Boulder announced Monday that it has begun a new alert system that will be able to send notices to cellphones within certain areas even if they are not previously registered.
The new messages will light up all enabled cellphones in a specific geographic area with sounds and text, similar to Amber Alerts and National Weather Service emergency notices.
Boulder’s alert and warning capability was previously limited to landlines and to any cellphones that had been registered in advance for a mass notification system called Everbridge.
“It improves our scope and capacity to reach as many people as possible during a significant life threat event,” said Marya Washburn, a spokeswoman for Boulder Fire-Rescue.
While police and fire officials are still asking residents to sign up for Everbridge because it is useful in more targeted alerts, the new system will allow the city to notify people who might be visiting or have not registered to receive alerts.
“A (wireless emergency alerts) system will reach people who are not signed up on Everbridge for whatever reason, or visitors or the unhoused or people who happen to be shopping,” Washburn said. “It just dramatically increases our scope of reaching folks when we need to.”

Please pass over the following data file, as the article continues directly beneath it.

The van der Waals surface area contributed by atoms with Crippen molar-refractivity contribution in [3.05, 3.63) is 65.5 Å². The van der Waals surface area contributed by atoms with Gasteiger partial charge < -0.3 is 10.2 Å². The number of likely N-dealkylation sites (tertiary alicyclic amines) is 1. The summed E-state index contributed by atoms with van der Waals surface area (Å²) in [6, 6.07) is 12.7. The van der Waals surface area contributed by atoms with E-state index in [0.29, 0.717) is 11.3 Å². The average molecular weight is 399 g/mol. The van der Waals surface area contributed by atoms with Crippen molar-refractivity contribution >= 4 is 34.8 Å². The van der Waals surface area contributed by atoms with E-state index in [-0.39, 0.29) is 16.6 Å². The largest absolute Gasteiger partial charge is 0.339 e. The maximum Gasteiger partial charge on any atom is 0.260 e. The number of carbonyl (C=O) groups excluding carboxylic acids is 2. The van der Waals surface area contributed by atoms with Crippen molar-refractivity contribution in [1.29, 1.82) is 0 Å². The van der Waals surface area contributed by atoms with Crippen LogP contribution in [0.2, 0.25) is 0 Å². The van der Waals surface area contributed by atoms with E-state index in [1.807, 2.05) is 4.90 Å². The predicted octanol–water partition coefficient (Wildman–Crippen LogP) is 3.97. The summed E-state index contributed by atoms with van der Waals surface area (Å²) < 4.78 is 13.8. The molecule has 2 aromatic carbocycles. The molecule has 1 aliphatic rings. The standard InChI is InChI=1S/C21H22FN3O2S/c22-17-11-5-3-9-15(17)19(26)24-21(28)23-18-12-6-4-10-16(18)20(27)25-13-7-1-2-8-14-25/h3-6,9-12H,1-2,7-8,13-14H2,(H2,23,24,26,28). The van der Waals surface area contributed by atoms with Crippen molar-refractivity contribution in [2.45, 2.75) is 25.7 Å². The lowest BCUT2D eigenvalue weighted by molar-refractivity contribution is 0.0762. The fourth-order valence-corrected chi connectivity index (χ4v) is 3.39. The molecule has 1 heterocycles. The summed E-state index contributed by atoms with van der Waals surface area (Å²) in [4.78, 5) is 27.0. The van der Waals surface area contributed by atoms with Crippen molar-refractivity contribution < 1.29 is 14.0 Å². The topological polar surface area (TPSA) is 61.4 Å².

The length and level of detail in the alerts will depend on what type of cellphone a user has. Some older phone models will receive shorter, potentially truncated messages of 90 characters while newer models can receive up to 360 characters. Emergency alerts will be written with the most urgent information at the beginning of the text to ensure all users get the information they need.
Washburn said the system was activated Monday.
“It’s a difficult system to implement, so it just took us some time,” Washburn said. “This has been in the works.”
The city-county Office of Disaster Management holds the administrative responsibility for the service, which can be activated by individual jurisdictions that are part of sender groups.
In Boulder, the sender group is led by the 911 communications manager with input from public safety spokespeople and other communications staff.
A city policy spells out the use cases and requires specific training through the Federal Emergency Management Agency and Everbridge. The group will also participate in monthly trainings and practice scenarios.